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Cepheid variable

A Cepheid variable (pron: ˈse-f(ē-)id or ˈsē-f(ē-)id) or Cepheid is a member of a particular class of variable stars, notable for a fairly tight correlation between their period of variability and absolute luminosity. The namesake and prototype of these variables is the star Delta Cephei, discovered to be variable by John Goodricke in 1784.

Because of this correlation (discovered and stated by Henrietta Swan Leavitt in 1908 and given precise mathematical form by her in 1912), a Cepheid variable can be used as a standard candle to determine the distance to its host cluster or galaxy. Since the period-luminosity relation can be calibrated with great precision using the nearest Cepheid stars, the distances found with this method are among the most accurate available.

Description

A Cepheid is usually a population I giant yellow star, pulsing regularly by expanding and contracting, resulting in a regular oscillation of its luminosity. The luminosity of cepheid stars range from 103 to 104 times that of the Sun. Because Cepheids are from population I, they are sometimes called Type I Cepheids, while the similar (but belonging to population II) W Virginis variables are known as Type II Cepheids.

The exact mass of Cepheids with given brightness or oscillations is not known to any great precision, but astronomers hope to gather data for this from the newly-discovered third star of the Polaris system

The variation in luminosity is caused by a cycle of ionization of helium in the star's atmosphere, followed by expansion and deionization. While ionized, the atmosphere is more opaque to light. This cycle has a period equal to the star's dynamical time scale, therefore giving information on the mean density of the body as well as its luminosity.

Use as a "standard candle"

The relationship between a Cepheid variable's luminosity and variability period is quite precise, securing Cepheids as a viable standard candle and the foundation of the Extragalactic Distance Scale. This period / luminosity connection was discovered in 1912 by Henrietta Swan Leavitt. She measured the brightness of hundreds of Cepheid variables and discovered a distinct period-luminosity relationship. A three-day period Cepheid has a luminosity of about 800 times that of the Sun. A thirty-day period Cepheid is 10,000 times as bright as the Sun. The scale has been calibrated using nearby Cepheid stars and Cepheids which are members of open clusters.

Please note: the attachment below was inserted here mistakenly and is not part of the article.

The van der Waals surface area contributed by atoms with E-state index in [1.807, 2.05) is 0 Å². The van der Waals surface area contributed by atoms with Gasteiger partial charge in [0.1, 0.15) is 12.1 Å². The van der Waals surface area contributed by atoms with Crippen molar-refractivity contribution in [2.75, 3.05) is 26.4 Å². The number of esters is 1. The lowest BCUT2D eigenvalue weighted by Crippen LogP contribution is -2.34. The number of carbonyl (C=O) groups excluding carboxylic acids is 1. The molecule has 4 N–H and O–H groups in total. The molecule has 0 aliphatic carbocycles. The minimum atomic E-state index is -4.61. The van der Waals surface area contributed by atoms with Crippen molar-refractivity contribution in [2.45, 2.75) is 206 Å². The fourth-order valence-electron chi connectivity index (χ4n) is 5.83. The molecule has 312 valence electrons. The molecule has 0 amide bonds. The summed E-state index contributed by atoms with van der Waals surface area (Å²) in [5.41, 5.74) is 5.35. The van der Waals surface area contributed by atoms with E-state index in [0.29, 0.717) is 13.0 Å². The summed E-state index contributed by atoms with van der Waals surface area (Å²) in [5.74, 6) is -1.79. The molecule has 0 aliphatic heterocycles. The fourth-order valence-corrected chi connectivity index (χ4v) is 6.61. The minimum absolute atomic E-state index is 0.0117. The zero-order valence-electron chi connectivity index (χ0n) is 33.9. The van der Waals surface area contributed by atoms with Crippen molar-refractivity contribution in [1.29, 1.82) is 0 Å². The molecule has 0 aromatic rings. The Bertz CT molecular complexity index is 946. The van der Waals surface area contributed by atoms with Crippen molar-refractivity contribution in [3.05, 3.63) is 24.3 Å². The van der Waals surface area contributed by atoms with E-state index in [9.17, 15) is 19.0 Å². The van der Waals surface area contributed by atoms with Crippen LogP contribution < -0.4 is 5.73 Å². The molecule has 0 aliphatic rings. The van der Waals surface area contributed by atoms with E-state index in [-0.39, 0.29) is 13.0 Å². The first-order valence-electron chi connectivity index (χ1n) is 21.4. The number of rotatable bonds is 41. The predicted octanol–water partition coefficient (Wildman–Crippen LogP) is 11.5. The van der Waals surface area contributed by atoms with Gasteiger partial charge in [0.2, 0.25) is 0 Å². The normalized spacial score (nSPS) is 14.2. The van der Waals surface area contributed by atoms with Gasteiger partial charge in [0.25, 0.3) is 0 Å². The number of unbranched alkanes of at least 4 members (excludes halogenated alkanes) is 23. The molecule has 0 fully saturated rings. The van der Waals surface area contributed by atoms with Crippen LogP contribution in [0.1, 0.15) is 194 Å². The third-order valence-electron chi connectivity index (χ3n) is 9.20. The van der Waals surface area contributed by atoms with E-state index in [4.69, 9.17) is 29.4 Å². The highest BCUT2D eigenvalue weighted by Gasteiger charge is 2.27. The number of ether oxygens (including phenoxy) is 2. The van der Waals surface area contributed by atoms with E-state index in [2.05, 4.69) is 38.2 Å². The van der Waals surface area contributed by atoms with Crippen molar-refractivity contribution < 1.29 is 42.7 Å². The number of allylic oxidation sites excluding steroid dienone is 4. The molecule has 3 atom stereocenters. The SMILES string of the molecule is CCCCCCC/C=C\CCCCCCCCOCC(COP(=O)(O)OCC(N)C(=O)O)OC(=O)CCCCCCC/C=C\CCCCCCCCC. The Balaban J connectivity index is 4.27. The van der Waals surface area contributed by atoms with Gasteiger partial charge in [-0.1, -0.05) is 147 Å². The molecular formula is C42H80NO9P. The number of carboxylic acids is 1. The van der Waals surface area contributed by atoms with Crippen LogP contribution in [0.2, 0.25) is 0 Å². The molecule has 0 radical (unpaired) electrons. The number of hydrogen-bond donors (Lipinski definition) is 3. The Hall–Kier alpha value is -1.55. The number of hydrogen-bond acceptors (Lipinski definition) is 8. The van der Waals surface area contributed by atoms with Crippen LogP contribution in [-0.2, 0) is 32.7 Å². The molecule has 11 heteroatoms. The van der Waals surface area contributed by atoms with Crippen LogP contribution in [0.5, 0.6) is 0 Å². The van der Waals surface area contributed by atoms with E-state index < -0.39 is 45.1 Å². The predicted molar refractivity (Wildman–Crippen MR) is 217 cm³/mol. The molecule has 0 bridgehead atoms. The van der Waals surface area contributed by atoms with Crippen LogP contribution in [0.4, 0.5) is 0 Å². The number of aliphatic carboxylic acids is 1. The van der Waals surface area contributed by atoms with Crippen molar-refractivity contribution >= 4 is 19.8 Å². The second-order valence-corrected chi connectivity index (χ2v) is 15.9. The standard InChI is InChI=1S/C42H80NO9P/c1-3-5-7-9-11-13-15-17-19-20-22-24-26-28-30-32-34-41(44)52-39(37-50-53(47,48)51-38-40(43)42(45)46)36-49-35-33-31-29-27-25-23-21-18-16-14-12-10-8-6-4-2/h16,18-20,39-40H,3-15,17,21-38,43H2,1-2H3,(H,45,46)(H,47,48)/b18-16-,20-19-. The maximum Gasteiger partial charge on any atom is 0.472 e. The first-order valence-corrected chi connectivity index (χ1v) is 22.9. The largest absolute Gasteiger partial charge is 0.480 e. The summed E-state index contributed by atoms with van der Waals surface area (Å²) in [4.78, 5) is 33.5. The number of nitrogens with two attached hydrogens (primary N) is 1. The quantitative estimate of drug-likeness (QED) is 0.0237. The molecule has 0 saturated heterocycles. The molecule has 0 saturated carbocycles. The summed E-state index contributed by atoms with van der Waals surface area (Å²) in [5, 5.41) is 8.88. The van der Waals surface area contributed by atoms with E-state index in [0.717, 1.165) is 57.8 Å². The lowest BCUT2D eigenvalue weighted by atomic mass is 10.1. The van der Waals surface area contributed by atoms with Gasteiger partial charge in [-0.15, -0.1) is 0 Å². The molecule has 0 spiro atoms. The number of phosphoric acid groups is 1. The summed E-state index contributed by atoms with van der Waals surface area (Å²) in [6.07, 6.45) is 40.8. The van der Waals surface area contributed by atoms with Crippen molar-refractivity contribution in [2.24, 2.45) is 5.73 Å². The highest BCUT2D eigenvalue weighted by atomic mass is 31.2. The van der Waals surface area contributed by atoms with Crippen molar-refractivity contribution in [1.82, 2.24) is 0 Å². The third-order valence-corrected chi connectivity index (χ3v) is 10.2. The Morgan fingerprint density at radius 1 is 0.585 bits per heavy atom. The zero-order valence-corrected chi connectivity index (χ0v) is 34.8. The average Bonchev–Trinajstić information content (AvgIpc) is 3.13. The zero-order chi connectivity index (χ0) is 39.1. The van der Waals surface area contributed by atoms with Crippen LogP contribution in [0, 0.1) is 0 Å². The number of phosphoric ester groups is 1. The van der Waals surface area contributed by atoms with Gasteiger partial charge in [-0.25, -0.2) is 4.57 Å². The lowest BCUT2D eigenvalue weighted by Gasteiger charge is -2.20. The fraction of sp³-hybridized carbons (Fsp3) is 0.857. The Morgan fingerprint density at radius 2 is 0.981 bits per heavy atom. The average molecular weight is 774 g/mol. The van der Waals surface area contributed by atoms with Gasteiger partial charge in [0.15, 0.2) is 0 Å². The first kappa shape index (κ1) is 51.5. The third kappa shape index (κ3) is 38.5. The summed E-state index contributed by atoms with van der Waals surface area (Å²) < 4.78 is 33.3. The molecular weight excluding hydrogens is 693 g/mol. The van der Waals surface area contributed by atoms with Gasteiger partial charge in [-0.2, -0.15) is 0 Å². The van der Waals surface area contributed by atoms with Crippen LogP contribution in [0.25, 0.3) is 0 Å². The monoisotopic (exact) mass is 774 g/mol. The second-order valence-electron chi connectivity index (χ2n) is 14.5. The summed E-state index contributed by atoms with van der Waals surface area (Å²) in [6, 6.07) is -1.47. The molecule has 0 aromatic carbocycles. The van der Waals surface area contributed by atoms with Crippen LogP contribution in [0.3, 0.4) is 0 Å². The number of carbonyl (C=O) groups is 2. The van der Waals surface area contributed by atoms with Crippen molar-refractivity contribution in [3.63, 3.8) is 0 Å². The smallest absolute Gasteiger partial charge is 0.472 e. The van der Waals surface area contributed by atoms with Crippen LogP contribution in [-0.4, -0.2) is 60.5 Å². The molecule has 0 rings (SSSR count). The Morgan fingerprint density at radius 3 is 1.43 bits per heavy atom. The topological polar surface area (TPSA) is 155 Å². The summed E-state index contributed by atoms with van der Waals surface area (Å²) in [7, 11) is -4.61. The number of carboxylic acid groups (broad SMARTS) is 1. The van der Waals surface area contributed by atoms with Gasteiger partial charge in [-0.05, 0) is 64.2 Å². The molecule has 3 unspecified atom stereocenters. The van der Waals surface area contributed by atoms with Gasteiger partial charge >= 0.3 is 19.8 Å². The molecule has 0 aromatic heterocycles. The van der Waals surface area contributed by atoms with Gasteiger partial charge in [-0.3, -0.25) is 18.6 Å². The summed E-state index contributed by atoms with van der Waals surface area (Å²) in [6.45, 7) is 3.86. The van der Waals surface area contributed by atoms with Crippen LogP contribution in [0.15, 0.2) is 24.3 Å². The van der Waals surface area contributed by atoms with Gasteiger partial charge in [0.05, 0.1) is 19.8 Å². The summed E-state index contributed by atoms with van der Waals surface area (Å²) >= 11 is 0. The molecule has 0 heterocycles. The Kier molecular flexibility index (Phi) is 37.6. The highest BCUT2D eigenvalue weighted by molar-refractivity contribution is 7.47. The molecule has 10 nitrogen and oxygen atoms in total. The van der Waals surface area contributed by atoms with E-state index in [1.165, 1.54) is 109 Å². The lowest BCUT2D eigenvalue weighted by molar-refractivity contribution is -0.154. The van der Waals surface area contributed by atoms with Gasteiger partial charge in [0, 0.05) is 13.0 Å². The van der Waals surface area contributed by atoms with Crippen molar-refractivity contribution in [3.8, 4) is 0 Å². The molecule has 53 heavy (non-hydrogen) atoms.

Because of relatively high luminosity, Cepheid stars are visible from great distances. Edwin Hubble first identified some Cepheids in the Andromeda galaxy, thus proving its extragalactic nature (not known at that time). More recently, the Hubble Space Telescope succeeded in identifying some Cepheid stars in the Virgo cluster, at a distance of 60 million light years.

Period-luminosity relationship

The relationship between a Type I Cepheid's period $P$, and its absolute magnitude $M_v$ has been empirically derived by many astronomers throughout the Twentieth century. The relationship is calibrated using data collected from Cepheids whose distances are determined by other means. Ejnar Hertzsprung attempted the first calibration in 1913, but, due to his ignorance of interstellar absorption, his results were highly inaccurate.

A more recent calibration was published by Michael Feast and Robin Catchpole in 1997. Using data from the Hipparcos satellite, Feast and Catchpole calculated the distances to many Galactic Cepheids via trigonometric parallax. The resultant period-luminosity relationship was:

$M_v = -2.81 log\left(P\right) - \left(1.43 pm 0.1\right) ,$

with $P$ measured in days. In addition, the following Cepheid relations can be used to calculate the distance to Galactic and extragalactic Cepheids:

$5log_\left\{10\right\}\left\{d\right\}=V+ \left(3.43\right) log_\left\{10\right\}\left\{P\right\} - \left(2.58\right) \left(V-I\right) + 7.50 ,.$
$5log_\left\{10\right\}\left\{d\right\}=V+ \left(3.30\right) log_\left\{10\right\}\left\{P\right\} - \left(1.48\right) \left(V-J\right) + 7.63 ,.$

The use of Cepheid variable stars is not without its problems however. The largest source of error with Cepheids as standard candles is the possibility that the period-luminosity relation is affected by metallicity. For Galactic use only, the following relation is also valid in addition to those highlighted above:

$5log_\left\{10\right\}\left\{d\right\}=V+ \left(4.42\right) log_\left\{10\right\}\left\{P\right\} - \left(3.43\right) \left(B-V\right) + 7.15 ,.$

Similarly, in the absence of space reddenings, a first order estimate of a Galactic Cepheid's color excess can be approximated as:

$E\left(B-V\right)=-\left(0.27\right) log_\left\{10\right\}\left\{P\right\} + \left(0.41\right) \left(V-J\right) - 0.26 ,.$
Where J is on the 2MASS system.

Notes

• Some Cepheid stars (for example Polaris), have shown rapid period change.
• The distance to the Cepheid RS Puppis is estimated using light reflected off a large nebula surrounding the star.

Examples

Some Cepheid variables with fairly bright apparent magnitudes and variations in brightness large enough to easily distinguish with the naked eye include Eta Aquilae, Zeta Geminorum, Beta Doradus, as well as the prototype Delta Cephei.